With Kentish Town’s Bull & Gate added to the list of live music casualties in the capital, from some angles London’s gig scene is looking as bedraggled as the fingerless glove on a wasted bass player’s strumming hand.
Young’s, the pub chain who’ve bought up the Bull & Gate, said of their decision not to continue putting on bands: “The reality is that, in the current economic environment, independent music venues have struggled”. We caught up with a couple of industry insiders to see whether they agree with this bleak outlook.
Stacey Thomas runs two venues in the capital: the Lexington on Pentonville Road, near Angel, and the Buffalo Bar next to Highbury & Islington station. She has been in venue management for 13 years, and says Young’s comment on the state of the industry is “a load of crap”.
“You just have to make sure you do it right,” says Stacey. “At the Lexington we’ve got a working formula because we’ve also got the pub, that acts just as a pub but is also great as a meeting point before and after the bands. Whereas somewhere like the 100 Club doesn’t have that and they always struggle, they’re only able to open for a few hours each night and that’s difficult.”
So is it more important to have a pub with a live venue attached, or a live venue that happens to have a pub downstairs? “What’s important is the venue – live music is what keeps us cool, keeps us current.”
For a venue with a good reputation, there’s no need to go scouting around for bands – they come to you.
“An agent booking a tour for a band comes to us with a series of dates and we go back with a set of dates and we try to meet in the middle. We do punch above our weight, but bands like playing here. We have an excellent sound system and bands appreciate that, plus a great dressing room. And we are good to the artists, we look after them. There’s a reason bands like Yeasayer drink in the Lexington every time they come to London, because they’re friends now.”
Independent venues do compete with each other for the best acts. Birthdays, a Dalston bar and venue, is the most talked about of the plethora of new live music spots that have sprung up out east which, according to Jim Mattison of Bugbear Promotions, is certainly the direction London’s live scene is heading.
Bugbear put on gigs in a number of small venues, most notably the iconic Dublin Castle in Camden. Far from promoters struggling to find venues to put bands on, Jim thinks the opposite is true: “There’s no shortage of venues in London at the moment. The problem is there’s too many and most landlords’ approach to live music is to do things on the cheap.”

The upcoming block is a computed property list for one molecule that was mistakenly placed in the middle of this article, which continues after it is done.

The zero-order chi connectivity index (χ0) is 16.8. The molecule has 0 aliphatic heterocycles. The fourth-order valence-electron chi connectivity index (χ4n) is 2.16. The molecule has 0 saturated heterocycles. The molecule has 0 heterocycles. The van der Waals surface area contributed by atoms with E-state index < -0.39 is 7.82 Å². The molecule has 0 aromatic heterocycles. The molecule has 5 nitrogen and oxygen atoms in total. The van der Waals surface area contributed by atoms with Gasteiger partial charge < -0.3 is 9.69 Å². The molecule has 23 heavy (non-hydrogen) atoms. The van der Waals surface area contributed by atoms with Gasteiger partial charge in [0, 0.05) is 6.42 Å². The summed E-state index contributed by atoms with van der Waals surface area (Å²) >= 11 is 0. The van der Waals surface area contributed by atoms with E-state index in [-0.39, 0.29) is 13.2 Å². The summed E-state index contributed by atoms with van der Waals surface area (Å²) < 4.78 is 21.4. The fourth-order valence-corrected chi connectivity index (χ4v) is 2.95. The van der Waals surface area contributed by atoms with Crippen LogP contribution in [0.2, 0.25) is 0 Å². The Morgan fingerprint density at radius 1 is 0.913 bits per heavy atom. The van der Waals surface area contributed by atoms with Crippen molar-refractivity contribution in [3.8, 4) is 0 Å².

He thinks other venues have suffered from the Dalston explosion, but that they partly have themselves to blame. “There’s definitely been a migration of bands to east London and as a result Camden venues have suffered, but Camden has too many venues and most of them feature shoddily presented live music, which has killed the scene somewhat,” says Jim. “A load of bands playing through a rubbish PA for free has slowly become the norm, not just in Camden but all over London. Properly run venues like the Dublin Castle with decent PAs get lumped in with the bad ones.”
According to Jim, bands themselves are also culpable, through not settings their goals a little higher: “The fact is people are getting used to free gigs in substandard venues, and bands play them because they get given a few beers or petrol money. Sadly, for some bands that’s the limit of their ambitions. Whatever audience a band has gets diluted by the number of free gigs they play, so venues that have a proper set-up and need to charge an entrance fee suffer.”
Clearly the independent live scene has issues to contend with at the moment. However, certain well-run venues, both in developing areas of east London and in the more traditional gig heartlands of the capital, are demonstrating that with focus on the quality of the venue itself and the relationship with the bands playing there, there may be a few more chords in that ropey old glove yet.
By Chris Lockie